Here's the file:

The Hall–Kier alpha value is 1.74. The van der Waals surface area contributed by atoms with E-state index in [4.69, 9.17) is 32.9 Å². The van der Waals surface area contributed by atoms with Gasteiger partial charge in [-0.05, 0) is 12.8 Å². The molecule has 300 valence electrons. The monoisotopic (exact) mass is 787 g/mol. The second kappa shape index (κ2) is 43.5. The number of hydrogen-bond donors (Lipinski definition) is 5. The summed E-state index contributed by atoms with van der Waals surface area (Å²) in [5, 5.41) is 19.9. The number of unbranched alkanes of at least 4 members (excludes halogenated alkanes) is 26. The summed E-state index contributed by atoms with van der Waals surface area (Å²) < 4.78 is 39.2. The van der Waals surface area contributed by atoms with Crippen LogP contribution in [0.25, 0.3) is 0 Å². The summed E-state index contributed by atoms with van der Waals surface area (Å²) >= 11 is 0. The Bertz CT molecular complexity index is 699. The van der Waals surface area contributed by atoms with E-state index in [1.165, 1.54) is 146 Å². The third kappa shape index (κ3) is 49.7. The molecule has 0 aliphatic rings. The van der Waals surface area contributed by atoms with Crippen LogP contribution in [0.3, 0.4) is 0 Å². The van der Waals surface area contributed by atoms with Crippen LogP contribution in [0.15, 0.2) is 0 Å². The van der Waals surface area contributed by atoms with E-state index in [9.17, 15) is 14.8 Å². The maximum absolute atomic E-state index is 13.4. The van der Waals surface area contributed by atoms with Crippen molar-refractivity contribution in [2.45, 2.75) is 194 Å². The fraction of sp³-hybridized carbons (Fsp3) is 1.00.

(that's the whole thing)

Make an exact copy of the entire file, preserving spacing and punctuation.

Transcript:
The Hall–Kier alpha value is 1.74. The van der Waals surface area contributed by atoms with E-state index in [4.69, 9.17) is 32.9 Å². The van der Waals surface area contributed by atoms with Gasteiger partial charge in [-0.05, 0) is 12.8 Å². The molecule has 300 valence electrons. The monoisotopic (exact) mass is 787 g/mol. The second kappa shape index (κ2) is 43.5. The number of hydrogen-bond donors (Lipinski definition) is 5. The summed E-state index contributed by atoms with van der Waals surface area (Å²) in [5, 5.41) is 19.9. The number of unbranched alkanes of at least 4 members (excludes halogenated alkanes) is 26. The summed E-state index contributed by atoms with van der Waals surface area (Å²) < 4.78 is 39.2. The van der Waals surface area contributed by atoms with Crippen LogP contribution in [0.25, 0.3) is 0 Å². The summed E-state index contributed by atoms with van der Waals surface area (Å²) >= 11 is 0. The Bertz CT molecular complexity index is 699. The van der Waals surface area contributed by atoms with E-state index in [1.165, 1.54) is 146 Å². The third kappa shape index (κ3) is 49.7. The molecule has 0 aliphatic rings. The van der Waals surface area contributed by atoms with Crippen LogP contribution in [0.3, 0.4) is 0 Å². The van der Waals surface area contributed by atoms with Crippen LogP contribution in [0.15, 0.2) is 0 Å². The van der Waals surface area contributed by atoms with E-state index in [9.17, 15) is 14.8 Å². The maximum absolute atomic E-state index is 13.4. The van der Waals surface area contributed by atoms with Crippen molar-refractivity contribution in [2.45, 2.75) is 194 Å². The fraction of sp³-hybridized carbons (Fsp3) is 1.00.